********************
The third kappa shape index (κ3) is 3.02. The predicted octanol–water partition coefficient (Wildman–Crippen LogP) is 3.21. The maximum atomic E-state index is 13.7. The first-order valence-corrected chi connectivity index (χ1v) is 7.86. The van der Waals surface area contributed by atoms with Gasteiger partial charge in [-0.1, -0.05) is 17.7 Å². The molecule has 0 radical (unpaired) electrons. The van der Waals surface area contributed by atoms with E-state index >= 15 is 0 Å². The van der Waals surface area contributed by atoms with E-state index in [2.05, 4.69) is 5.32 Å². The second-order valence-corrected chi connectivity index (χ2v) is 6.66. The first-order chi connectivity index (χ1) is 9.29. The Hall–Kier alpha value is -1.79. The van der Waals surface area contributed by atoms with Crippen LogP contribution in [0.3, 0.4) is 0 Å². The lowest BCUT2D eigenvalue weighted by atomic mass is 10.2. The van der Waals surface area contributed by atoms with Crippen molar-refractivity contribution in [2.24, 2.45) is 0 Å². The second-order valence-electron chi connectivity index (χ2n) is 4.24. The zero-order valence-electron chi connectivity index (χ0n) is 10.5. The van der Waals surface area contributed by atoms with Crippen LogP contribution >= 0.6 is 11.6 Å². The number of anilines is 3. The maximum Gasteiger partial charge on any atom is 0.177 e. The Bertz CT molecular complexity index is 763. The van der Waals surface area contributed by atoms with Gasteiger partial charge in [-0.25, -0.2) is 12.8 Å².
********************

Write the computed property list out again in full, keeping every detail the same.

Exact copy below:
The third kappa shape index (κ3) is 3.02. The predicted octanol–water partition coefficient (Wildman–Crippen LogP) is 3.21. The maximum atomic E-state index is 13.7. The first-order valence-corrected chi connectivity index (χ1v) is 7.86. The van der Waals surface area contributed by atoms with Gasteiger partial charge in [-0.1, -0.05) is 17.7 Å². The molecule has 0 radical (unpaired) electrons. The van der Waals surface area contributed by atoms with E-state index >= 15 is 0 Å². The van der Waals surface area contributed by atoms with E-state index in [2.05, 4.69) is 5.32 Å². The second-order valence-corrected chi connectivity index (χ2v) is 6.66. The first-order chi connectivity index (χ1) is 9.29. The Hall–Kier alpha value is -1.79. The van der Waals surface area contributed by atoms with Crippen LogP contribution in [0.3, 0.4) is 0 Å². The lowest BCUT2D eigenvalue weighted by atomic mass is 10.2. The van der Waals surface area contributed by atoms with Crippen molar-refractivity contribution in [2.24, 2.45) is 0 Å². The second-order valence-electron chi connectivity index (χ2n) is 4.24. The zero-order valence-electron chi connectivity index (χ0n) is 10.5. The van der Waals surface area contributed by atoms with Crippen LogP contribution >= 0.6 is 11.6 Å². The number of anilines is 3. The maximum Gasteiger partial charge on any atom is 0.177 e. The Bertz CT molecular complexity index is 763. The van der Waals surface area contributed by atoms with Gasteiger partial charge in [-0.25, -0.2) is 12.8 Å².